The rock’s on a roll

Gibraltar is building its reputation as a solid fund services centre, which is ready to compete with the more established jurisdictions, writes Mark Dunne

Gibraltar is building its reputation as a solid fund services centre, which is ready to compete with the more established jurisdictions, writes Mark Dunne

David Wahnon isn’t too worried by the current economic problems sweeping the world. The managing director of the Gibraltar office of fund administrator Capita Financial has other issues occupying his mind.

In April, the firm took over the fund administration business of Heather Capital, an Isle of Man-registered master feeder fund. Wahnon says Heather’s move to Gibraltar is the latest indication that its fund services community is being considered more by fund managers when establishing structures in alternative jurisdictions.

“Heather Capital’s assets exceed $500 million (£250 million), proving that Gibraltar is not only attracting smaller hedge funds, but also larger promoters seeking a well-regulated jurisdiction in which to carry out fund business,” he adds.

Prime location

Wahnon’s optimism is supported by figures released by Gibraltar’s financial services commission, which show that some £10.3 billion was under management in March 2007 – a rise of more than £3.5 billion in two years.

This is one of the reasons why Capita, which administers £15 billion of assets for more than 100 investment managers, wanted to expand.

But rather than opening an office on the Rock it decided to buy an established business with knowledge of the market. In April last year, it added Global Fund Administration to its empire for an undisclosed sum.

Today the business trades as Capita Financial Administrator (Gibraltar) and looks after some £1.4 billion of funds, which, says Wahnon, are mostly hedge, real estate and PE funds, ranging in size from £30 million to as much as £400 million.

On the ground

Wahnon is a local and transferred to Capita from Global Fund Administration, which he joined in 2005, following stints at KPMG and PwC. Today he leads a team of 15 and says Capita targeted the firm to gain a foothold in the region as its directors could see “the growth potential”.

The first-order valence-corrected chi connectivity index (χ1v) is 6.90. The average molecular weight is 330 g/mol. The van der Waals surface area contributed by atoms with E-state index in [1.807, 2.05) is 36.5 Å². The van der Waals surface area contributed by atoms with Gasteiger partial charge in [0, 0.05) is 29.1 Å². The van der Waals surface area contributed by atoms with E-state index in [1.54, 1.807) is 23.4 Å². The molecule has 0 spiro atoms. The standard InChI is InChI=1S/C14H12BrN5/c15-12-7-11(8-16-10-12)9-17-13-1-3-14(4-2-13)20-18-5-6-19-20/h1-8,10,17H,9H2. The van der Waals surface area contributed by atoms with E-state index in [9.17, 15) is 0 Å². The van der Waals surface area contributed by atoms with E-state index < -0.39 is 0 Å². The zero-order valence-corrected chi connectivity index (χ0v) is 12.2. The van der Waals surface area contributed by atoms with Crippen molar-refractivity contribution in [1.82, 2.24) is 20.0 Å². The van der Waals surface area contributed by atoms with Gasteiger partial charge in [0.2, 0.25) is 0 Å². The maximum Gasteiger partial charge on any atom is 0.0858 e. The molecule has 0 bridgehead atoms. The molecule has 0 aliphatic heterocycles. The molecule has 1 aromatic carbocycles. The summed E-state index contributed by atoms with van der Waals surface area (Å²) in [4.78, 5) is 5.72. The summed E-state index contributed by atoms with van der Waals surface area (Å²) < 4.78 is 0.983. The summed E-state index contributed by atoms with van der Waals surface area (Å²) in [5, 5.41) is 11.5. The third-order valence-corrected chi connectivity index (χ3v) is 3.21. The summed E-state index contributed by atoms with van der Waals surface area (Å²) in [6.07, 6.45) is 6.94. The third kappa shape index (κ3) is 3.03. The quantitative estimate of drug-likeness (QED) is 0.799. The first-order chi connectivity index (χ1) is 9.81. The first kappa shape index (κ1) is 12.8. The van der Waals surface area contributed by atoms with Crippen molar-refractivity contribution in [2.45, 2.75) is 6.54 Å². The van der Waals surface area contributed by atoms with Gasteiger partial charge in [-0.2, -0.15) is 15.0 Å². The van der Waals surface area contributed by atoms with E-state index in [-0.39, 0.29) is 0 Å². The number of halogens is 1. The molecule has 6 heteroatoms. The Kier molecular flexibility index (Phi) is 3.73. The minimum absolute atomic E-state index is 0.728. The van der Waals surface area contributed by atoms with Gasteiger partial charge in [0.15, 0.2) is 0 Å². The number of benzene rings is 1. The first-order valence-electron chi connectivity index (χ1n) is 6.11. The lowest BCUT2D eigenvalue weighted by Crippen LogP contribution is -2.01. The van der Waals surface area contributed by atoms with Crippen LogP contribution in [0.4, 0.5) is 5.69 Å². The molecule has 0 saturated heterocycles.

He puts the growing attraction of the jurisdiction down to a glut in the market: “There is too much business, and administrators are starting to concentrate on larger funds because their resources are stretched. There is a market for small to medium-sized funds that can’t find administrators in these centres, so they are looking to alternative jurisdictions.”


he rush for the smaller fund work has put Gibraltar in direct competition with the other emerging jurisdictions, but Wahnon is confident that, as part of the EU and with access to the UK market, it will remain competitive.

Gibraltar’s Experienced Investor Fund brings work to the area during troubled times as it has been designed to simplify the incorporation of funds at a “reasonable” cost without too much regulation. Under the system, most of the burden of compliance has been put on the local administrator and two local licenced directors.

Wahnon says that with all these elements in place, he doesn’t forsee any problems – not for the rest of the year, anyway. “Our order book will keep us going well into the new year.”

Marc Barber

Marc Barber

Marc was editor of GrowthBusiness from 2006 to 2010. He specialised in writing about entrepreneurs, private equity and venture capital, mid-market M&A, small caps and high-growth businesses.

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